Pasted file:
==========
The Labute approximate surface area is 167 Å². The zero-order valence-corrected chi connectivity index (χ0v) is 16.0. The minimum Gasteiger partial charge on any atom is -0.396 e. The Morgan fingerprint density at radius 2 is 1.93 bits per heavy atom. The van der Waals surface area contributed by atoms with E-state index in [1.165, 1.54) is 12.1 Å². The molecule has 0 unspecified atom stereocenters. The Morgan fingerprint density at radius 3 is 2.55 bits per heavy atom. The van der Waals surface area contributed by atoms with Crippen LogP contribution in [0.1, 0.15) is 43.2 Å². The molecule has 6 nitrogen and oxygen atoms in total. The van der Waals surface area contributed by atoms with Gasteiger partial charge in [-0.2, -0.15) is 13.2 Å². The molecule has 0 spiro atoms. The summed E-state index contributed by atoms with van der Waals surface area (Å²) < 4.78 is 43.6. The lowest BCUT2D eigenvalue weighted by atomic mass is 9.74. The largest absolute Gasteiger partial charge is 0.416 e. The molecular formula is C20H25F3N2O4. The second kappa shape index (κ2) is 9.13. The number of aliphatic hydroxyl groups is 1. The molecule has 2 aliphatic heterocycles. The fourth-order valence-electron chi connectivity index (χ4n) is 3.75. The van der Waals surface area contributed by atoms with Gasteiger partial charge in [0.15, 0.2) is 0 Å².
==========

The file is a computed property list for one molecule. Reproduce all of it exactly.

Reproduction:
The Labute approximate surface area is 167 Å². The zero-order valence-corrected chi connectivity index (χ0v) is 16.0. The minimum Gasteiger partial charge on any atom is -0.396 e. The Morgan fingerprint density at radius 2 is 1.93 bits per heavy atom. The van der Waals surface area contributed by atoms with E-state index in [1.165, 1.54) is 12.1 Å². The molecule has 0 unspecified atom stereocenters. The Morgan fingerprint density at radius 3 is 2.55 bits per heavy atom. The van der Waals surface area contributed by atoms with Crippen LogP contribution in [0.1, 0.15) is 43.2 Å². The molecule has 6 nitrogen and oxygen atoms in total. The van der Waals surface area contributed by atoms with Gasteiger partial charge in [-0.2, -0.15) is 13.2 Å². The molecule has 0 spiro atoms. The summed E-state index contributed by atoms with van der Waals surface area (Å²) < 4.78 is 43.6. The lowest BCUT2D eigenvalue weighted by atomic mass is 9.74. The largest absolute Gasteiger partial charge is 0.416 e. The molecular formula is C20H25F3N2O4. The second kappa shape index (κ2) is 9.13. The number of aliphatic hydroxyl groups is 1. The molecule has 2 aliphatic heterocycles. The fourth-order valence-electron chi connectivity index (χ4n) is 3.75. The van der Waals surface area contributed by atoms with Gasteiger partial charge in [0.15, 0.2) is 0 Å².